In addition, accommodation for students with disabilities was addressed in a number of ways, but principally through the development of several service departments at New Mexico State University (NMSU). For example, the Services for Students with disABILITIES, established to respond to requirements of Section 504 of the Rehabilitation Act of 1973 and the Americans with Disabilities Act of 1990, provides information and services which assist students with disabilities in personal and academic adjustment to university life. In addition, assistance is provided to procure auxiliary aids,coordinate services and resources on and off campus, discuss special needs and accommodations for students with disabilities, and serve as consultants for university students, faculty, and staff regarding questions about various accommodations for students with disabilities. The SSD works to ensure that students with disabilities have physical and programmatic access to all programs and services that will effect their full participation in the campus community.

Formerly the position was part-time and few resources were available to the coordinator, but as services became more available, under ADA guidance, more students began to make use of them. To keep up with demand for services, the position was beefed up to full-time in 1993 with a coordinator who also acts as a classroom interpreter. Currently, the coordinator also supervises a full-time interpreter coordinator/interpreter and coordinates the following services:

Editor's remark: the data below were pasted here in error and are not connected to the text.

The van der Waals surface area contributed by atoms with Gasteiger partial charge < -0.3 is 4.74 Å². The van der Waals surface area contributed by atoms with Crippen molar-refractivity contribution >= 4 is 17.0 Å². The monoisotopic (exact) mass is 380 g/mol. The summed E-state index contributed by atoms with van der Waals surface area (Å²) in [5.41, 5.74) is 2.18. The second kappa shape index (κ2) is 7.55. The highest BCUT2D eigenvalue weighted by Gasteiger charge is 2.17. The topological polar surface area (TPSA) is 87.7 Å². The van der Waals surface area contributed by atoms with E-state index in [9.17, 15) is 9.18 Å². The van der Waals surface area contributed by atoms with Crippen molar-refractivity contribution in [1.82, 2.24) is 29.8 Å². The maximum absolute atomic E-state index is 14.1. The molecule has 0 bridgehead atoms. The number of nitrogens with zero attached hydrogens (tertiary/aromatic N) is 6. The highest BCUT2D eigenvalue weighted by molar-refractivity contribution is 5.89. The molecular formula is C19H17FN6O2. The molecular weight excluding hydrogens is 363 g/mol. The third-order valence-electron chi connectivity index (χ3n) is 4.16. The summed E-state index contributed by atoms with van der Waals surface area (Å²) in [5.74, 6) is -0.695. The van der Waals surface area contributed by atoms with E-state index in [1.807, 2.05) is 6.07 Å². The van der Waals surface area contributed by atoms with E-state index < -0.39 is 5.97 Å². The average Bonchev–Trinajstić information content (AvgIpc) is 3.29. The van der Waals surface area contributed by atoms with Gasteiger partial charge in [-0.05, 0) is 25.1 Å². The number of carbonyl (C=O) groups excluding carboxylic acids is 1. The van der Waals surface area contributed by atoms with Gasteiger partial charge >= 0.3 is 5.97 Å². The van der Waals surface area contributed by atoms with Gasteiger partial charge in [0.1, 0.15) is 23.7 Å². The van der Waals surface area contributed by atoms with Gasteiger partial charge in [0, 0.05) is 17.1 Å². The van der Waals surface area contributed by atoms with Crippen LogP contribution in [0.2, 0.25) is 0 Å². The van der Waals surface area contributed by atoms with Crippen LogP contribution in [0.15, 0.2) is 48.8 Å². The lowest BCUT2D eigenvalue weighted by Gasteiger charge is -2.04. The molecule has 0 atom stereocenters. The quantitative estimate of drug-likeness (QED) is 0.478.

In addition, the Student Support Services (SSS), helps NMSU students and students with disabilities to succeed academically in a number of ways. Established as one of several TRIO programs by the Department of Education, SSS helps first-generation college students and/or students who meet low income guidelines to pursue their education by providing the following services:

The NMSU Center for Learning Assistance is a another component in the system of support services available for students with disabilities. Although the Center directs its efforts to help all students develop the skills that they will need to excel in college, it also provides specific services for students with learning disabilities. One of its service components, the Learning Disability Intake Interview, is designed to determine if students with learning disabilities will need further testing to discover as yet undetermined needs and to discover what services are already available of which the student can take advantage. Other services available to the students include:

In the process of seeking accommodation, the students learned that it was important